Complexity and scale of software systems are increasing. In addition, specific tasks like machine learning require unconventional server hardware like TPUs, namely tensor processing units, which are custom-designed hardware to accelerate machine learning tasks. This results in an immense in-house effort to accommodate servers and maintain them manually. The most sensible way around this problem is using DevOps tools to automate the deployment and maintenance of your servers. It is also reasonable to move those servers to cloud providers so you will not ever have to see another bare-metal server again.
As the necessity for cloud hosting and DevOps increases, these skills are becoming increasingly desirable in the market. If you have the desire to work with hardware and networking, it would be a good investment to experiment with the cloud providers and DevOps tools. Most cloud providers hand out generous free tiers so you can create a free account on Google Cloud, Amazon Web Services, Azure, or any other smaller vendor and start experimenting and learning right away.
Obviously, moving all your data online has major security implications. This increases the need for security awareness for anyone working with DevOps or cloud. Besides, it also increases the need for dedicated software and network security engineers. Investing time in learning the security implications of your cloud and DevOps decisions is essential. If you plan to interview for a DevOps or any infrastructural position, you should expect a heavy emphasis on security.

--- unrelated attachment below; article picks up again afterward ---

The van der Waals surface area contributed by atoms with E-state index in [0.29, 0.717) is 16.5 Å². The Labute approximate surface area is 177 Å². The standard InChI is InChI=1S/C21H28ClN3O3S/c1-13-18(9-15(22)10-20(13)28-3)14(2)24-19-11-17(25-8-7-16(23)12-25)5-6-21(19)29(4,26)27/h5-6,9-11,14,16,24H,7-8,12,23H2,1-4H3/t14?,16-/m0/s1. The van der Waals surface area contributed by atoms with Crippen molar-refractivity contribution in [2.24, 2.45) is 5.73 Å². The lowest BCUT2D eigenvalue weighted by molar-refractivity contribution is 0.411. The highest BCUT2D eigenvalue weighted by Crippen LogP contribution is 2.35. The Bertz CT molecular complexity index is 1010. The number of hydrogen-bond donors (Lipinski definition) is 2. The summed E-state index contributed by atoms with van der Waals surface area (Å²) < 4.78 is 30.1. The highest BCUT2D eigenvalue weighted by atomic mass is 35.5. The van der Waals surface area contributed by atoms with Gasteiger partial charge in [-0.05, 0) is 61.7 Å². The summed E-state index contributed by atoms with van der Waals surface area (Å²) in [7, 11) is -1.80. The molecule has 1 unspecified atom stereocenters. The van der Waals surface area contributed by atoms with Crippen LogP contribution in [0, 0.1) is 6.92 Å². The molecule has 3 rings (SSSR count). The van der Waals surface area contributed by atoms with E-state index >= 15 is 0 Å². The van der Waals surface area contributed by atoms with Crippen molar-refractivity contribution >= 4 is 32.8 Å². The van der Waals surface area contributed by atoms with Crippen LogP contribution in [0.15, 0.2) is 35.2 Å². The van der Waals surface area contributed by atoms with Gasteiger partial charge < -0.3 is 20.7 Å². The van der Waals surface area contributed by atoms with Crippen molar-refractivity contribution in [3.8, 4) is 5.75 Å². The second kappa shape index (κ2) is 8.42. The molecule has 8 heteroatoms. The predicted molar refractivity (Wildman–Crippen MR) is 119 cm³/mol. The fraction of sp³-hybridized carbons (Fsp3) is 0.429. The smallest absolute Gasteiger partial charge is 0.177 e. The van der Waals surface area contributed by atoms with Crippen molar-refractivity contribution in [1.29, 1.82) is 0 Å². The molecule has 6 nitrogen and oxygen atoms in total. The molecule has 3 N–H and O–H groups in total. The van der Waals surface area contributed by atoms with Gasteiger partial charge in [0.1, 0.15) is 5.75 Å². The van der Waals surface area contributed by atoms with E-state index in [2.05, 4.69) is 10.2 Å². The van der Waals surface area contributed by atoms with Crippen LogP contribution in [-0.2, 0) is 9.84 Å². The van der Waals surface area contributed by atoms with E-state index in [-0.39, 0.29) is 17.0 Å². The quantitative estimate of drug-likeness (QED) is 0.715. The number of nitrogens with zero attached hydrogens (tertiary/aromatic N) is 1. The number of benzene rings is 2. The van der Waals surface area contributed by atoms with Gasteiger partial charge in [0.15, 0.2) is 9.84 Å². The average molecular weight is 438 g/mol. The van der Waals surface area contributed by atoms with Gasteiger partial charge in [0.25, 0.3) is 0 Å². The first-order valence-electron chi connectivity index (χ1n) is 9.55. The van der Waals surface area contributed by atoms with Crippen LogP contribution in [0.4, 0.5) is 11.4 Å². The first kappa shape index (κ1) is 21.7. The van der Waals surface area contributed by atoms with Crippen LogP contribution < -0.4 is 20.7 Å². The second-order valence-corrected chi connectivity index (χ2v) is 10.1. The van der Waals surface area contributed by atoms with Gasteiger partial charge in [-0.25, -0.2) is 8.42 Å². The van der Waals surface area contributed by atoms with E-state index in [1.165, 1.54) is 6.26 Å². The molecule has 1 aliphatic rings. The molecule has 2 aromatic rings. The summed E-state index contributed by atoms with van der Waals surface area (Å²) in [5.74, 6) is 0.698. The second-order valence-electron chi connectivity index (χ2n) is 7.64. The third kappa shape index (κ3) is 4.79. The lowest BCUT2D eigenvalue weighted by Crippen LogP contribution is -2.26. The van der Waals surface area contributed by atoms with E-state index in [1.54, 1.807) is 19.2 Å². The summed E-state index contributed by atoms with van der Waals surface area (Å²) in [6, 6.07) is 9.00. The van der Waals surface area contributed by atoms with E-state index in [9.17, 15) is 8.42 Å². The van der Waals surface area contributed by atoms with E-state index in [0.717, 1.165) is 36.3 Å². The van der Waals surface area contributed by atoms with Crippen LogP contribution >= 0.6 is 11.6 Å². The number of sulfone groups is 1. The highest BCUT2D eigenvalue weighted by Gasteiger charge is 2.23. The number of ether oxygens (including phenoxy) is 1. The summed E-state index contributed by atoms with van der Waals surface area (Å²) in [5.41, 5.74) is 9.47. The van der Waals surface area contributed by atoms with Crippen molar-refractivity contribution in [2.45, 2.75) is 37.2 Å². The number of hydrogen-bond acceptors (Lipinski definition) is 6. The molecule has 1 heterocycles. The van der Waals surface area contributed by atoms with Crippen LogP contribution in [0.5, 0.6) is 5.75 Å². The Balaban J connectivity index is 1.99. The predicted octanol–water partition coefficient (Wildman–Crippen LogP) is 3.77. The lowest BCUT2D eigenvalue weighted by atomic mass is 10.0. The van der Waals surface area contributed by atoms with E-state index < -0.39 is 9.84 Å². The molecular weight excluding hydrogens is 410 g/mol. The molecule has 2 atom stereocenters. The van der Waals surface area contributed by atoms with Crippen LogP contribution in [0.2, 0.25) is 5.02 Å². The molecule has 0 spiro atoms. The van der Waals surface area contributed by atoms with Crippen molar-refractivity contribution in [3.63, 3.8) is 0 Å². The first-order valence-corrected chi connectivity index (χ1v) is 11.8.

Software is moving fast, and it is fusing into all other areas of industry. As it is a growing field, learning to program and improving your skills in software engineering can have get you great returns in the future. Moreover, identifying the fastest growing areas of software and investing your time into them can get you to even better places. Keep learning and try to find opportunities that you can capitalize on or products that can serve a niche in a growing field of software. When that niche becomes mainstream, you can end up with a successful product in your hands, which can become your future success. If it fails, it will be an immense experience on the path to becoming a product person.
I will continue to put out software engineering and product making and management articles. If you want to be notified of when they are out, don’t forget to follow me on social media. I will see you next time.